Game Music, Indie Music, Reviews

The Binding of Isaac: Rebirth OST (Review)

April 27, 2015 | | Comment? Share thison Facebook The Binding of Isaac: Rebirth OST (Review)on Twitter

Observing and listening to music evolve over the course of a game or movie franchise is always fascinating to me. I’m always curious to see and hear if themes get brought back, and how the new material contrasts with the previous entries. But sometimes, in an interesting twist, the music of a new entry abandons the original material completely, in favor of a different set of music themes and composers. Such is the case with The Binding of Isaac: Rebirth OST, featuring all new music by Ridiculon.

This is something that can be quite intriguing. Having a completely new take on the music for a game, especially one that remains mechanically similar to its predecessor, is a great way to observe how a new set of music and themes can change a game experience. The score for the original Binding of Isaac was composed by Danny Baranowsky. This new game The Binding of Isaac: Rebirth features a new score by Matthias Bossi and Jon Evans, who make up the group Ridiculon. While it’s tempting to provide an “old vs new” comparison between the soundtracks, I want to focus primarily on this latest work and judge it on its own merits. Some comparisons will be inevitable, but there’s plenty to examine on the The Binding of Isaac: Rebirth OST on its own. With that said, let’s take a look at this fresh spin on the world of The Binding of Isaac.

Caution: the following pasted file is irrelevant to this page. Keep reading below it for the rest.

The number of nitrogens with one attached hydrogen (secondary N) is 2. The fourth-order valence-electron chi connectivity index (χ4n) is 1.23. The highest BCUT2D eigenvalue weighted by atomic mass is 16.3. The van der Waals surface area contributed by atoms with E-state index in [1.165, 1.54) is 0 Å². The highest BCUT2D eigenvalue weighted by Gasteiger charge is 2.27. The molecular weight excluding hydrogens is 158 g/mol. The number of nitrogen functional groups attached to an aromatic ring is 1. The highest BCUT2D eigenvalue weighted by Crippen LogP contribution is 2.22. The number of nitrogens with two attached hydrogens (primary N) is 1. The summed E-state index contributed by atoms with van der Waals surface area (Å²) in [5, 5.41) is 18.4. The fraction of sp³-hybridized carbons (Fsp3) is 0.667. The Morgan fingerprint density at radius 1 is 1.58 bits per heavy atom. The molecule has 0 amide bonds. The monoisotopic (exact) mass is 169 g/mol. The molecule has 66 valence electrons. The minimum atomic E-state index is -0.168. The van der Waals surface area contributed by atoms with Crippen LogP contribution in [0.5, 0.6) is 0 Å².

The Binding of Isaac: Rebirth is a game that thematically requires an unsettling tone. The game is a rouge-like dungeon crawler that has you play a small child fleeing from a homicidal parent, all while finding power-ups that corrupt and distort your body. As you go deeper into the game, you meet increasingly challenging and horrifying creatures, many of which are inspired by the darker elements of Christian mythology. It’s an unnerving setting, all of which needs to be aided by an equally unnerving score. I’m pleased to say that Ridiculon’s original music for The Binding of Isaac: Rebirth delivers.